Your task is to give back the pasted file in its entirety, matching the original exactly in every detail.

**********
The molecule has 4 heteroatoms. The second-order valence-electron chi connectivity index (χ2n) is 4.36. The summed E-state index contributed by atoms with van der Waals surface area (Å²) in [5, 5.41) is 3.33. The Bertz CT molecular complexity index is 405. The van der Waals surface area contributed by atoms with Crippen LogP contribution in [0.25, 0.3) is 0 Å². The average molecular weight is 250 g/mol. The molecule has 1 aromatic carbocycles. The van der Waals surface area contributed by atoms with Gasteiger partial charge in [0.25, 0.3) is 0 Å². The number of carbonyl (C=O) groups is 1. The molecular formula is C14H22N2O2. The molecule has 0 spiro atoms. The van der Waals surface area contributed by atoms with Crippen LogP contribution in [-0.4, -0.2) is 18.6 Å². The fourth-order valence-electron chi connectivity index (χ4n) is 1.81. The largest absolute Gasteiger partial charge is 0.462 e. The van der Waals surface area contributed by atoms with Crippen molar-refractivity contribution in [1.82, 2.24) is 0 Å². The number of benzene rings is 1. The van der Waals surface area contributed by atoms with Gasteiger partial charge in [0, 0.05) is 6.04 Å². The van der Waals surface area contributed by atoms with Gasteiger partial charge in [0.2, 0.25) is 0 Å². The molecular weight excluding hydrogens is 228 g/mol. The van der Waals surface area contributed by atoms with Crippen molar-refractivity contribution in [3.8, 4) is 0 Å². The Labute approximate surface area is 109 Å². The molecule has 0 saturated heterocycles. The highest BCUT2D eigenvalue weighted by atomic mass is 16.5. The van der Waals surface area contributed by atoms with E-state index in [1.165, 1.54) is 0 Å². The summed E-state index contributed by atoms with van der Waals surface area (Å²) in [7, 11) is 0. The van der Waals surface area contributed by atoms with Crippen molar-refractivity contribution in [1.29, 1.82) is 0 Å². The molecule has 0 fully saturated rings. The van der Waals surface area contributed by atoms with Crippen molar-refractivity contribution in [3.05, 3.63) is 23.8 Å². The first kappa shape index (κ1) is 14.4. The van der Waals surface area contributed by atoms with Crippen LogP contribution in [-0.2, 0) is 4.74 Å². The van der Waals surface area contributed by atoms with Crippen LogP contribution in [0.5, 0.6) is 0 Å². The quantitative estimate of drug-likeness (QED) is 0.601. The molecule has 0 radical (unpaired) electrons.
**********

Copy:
The molecule has 4 heteroatoms. The second-order valence-electron chi connectivity index (χ2n) is 4.36. The summed E-state index contributed by atoms with van der Waals surface area (Å²) in [5, 5.41) is 3.33. The Bertz CT molecular complexity index is 405. The van der Waals surface area contributed by atoms with Crippen LogP contribution in [0.25, 0.3) is 0 Å². The average molecular weight is 250 g/mol. The molecule has 1 aromatic carbocycles. The van der Waals surface area contributed by atoms with Gasteiger partial charge in [0.25, 0.3) is 0 Å². The number of carbonyl (C=O) groups is 1. The molecular formula is C14H22N2O2. The molecule has 0 spiro atoms. The van der Waals surface area contributed by atoms with Crippen LogP contribution in [-0.4, -0.2) is 18.6 Å². The fourth-order valence-electron chi connectivity index (χ4n) is 1.81. The largest absolute Gasteiger partial charge is 0.462 e. The van der Waals surface area contributed by atoms with Crippen molar-refractivity contribution in [1.82, 2.24) is 0 Å². The number of benzene rings is 1. The van der Waals surface area contributed by atoms with Gasteiger partial charge in [0, 0.05) is 6.04 Å². The van der Waals surface area contributed by atoms with Gasteiger partial charge in [0.2, 0.25) is 0 Å². The molecular weight excluding hydrogens is 228 g/mol. The van der Waals surface area contributed by atoms with Crippen molar-refractivity contribution in [3.8, 4) is 0 Å². The Labute approximate surface area is 109 Å². The molecule has 0 saturated heterocycles. The highest BCUT2D eigenvalue weighted by atomic mass is 16.5. The van der Waals surface area contributed by atoms with E-state index in [1.165, 1.54) is 0 Å². The summed E-state index contributed by atoms with van der Waals surface area (Å²) in [7, 11) is 0. The van der Waals surface area contributed by atoms with Crippen molar-refractivity contribution in [1.29, 1.82) is 0 Å². The molecule has 0 fully saturated rings. The van der Waals surface area contributed by atoms with Crippen molar-refractivity contribution in [3.05, 3.63) is 23.8 Å². The first kappa shape index (κ1) is 14.4. The van der Waals surface area contributed by atoms with Crippen LogP contribution in [-0.2, 0) is 4.74 Å². The van der Waals surface area contributed by atoms with Crippen LogP contribution in [0.5, 0.6) is 0 Å². The quantitative estimate of drug-likeness (QED) is 0.601. The molecule has 0 radical (unpaired) electrons.